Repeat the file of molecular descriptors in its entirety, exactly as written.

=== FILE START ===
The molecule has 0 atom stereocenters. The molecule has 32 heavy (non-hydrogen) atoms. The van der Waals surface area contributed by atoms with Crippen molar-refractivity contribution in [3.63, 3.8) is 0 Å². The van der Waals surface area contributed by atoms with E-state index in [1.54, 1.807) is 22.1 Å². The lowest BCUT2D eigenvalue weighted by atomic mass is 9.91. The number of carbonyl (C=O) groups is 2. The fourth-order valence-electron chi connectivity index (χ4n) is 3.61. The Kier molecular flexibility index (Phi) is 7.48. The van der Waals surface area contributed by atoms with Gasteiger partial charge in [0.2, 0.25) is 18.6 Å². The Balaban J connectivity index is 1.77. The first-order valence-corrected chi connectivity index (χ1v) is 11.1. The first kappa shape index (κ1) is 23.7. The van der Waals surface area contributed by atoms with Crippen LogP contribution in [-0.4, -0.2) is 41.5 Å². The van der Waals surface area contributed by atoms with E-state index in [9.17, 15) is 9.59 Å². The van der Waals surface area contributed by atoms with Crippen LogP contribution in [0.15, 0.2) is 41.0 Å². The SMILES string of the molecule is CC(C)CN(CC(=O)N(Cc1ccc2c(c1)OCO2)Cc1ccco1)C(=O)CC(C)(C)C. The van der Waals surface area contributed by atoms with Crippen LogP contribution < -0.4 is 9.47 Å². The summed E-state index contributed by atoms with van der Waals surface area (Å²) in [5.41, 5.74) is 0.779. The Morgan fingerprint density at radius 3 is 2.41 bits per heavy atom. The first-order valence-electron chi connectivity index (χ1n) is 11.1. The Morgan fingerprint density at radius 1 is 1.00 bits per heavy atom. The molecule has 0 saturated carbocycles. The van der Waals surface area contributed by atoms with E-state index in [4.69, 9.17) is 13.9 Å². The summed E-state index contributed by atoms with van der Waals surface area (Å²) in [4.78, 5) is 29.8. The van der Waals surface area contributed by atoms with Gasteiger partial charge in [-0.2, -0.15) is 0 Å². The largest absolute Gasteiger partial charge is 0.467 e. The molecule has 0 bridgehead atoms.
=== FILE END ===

The molecule has 0 atom stereocenters. The molecule has 32 heavy (non-hydrogen) atoms. The van der Waals surface area contributed by atoms with Crippen molar-refractivity contribution in [3.63, 3.8) is 0 Å². The van der Waals surface area contributed by atoms with E-state index in [1.54, 1.807) is 22.1 Å². The lowest BCUT2D eigenvalue weighted by atomic mass is 9.91. The number of carbonyl (C=O) groups is 2. The fourth-order valence-electron chi connectivity index (χ4n) is 3.61. The Kier molecular flexibility index (Phi) is 7.48. The van der Waals surface area contributed by atoms with Gasteiger partial charge in [0.2, 0.25) is 18.6 Å². The Balaban J connectivity index is 1.77. The first-order valence-corrected chi connectivity index (χ1v) is 11.1. The first kappa shape index (κ1) is 23.7. The van der Waals surface area contributed by atoms with Crippen LogP contribution in [-0.4, -0.2) is 41.5 Å². The van der Waals surface area contributed by atoms with E-state index in [9.17, 15) is 9.59 Å². The van der Waals surface area contributed by atoms with Crippen LogP contribution in [0.15, 0.2) is 41.0 Å². The SMILES string of the molecule is CC(C)CN(CC(=O)N(Cc1ccc2c(c1)OCO2)Cc1ccco1)C(=O)CC(C)(C)C. The van der Waals surface area contributed by atoms with Crippen LogP contribution < -0.4 is 9.47 Å². The summed E-state index contributed by atoms with van der Waals surface area (Å²) in [5.41, 5.74) is 0.779. The Morgan fingerprint density at radius 3 is 2.41 bits per heavy atom. The first-order valence-electron chi connectivity index (χ1n) is 11.1. The Morgan fingerprint density at radius 1 is 1.00 bits per heavy atom. The molecule has 0 saturated carbocycles. The van der Waals surface area contributed by atoms with E-state index in [4.69, 9.17) is 13.9 Å². The summed E-state index contributed by atoms with van der Waals surface area (Å²) in [4.78, 5) is 29.8. The van der Waals surface area contributed by atoms with Gasteiger partial charge in [-0.2, -0.15) is 0 Å². The largest absolute Gasteiger partial charge is 0.467 e. The molecule has 0 bridgehead atoms.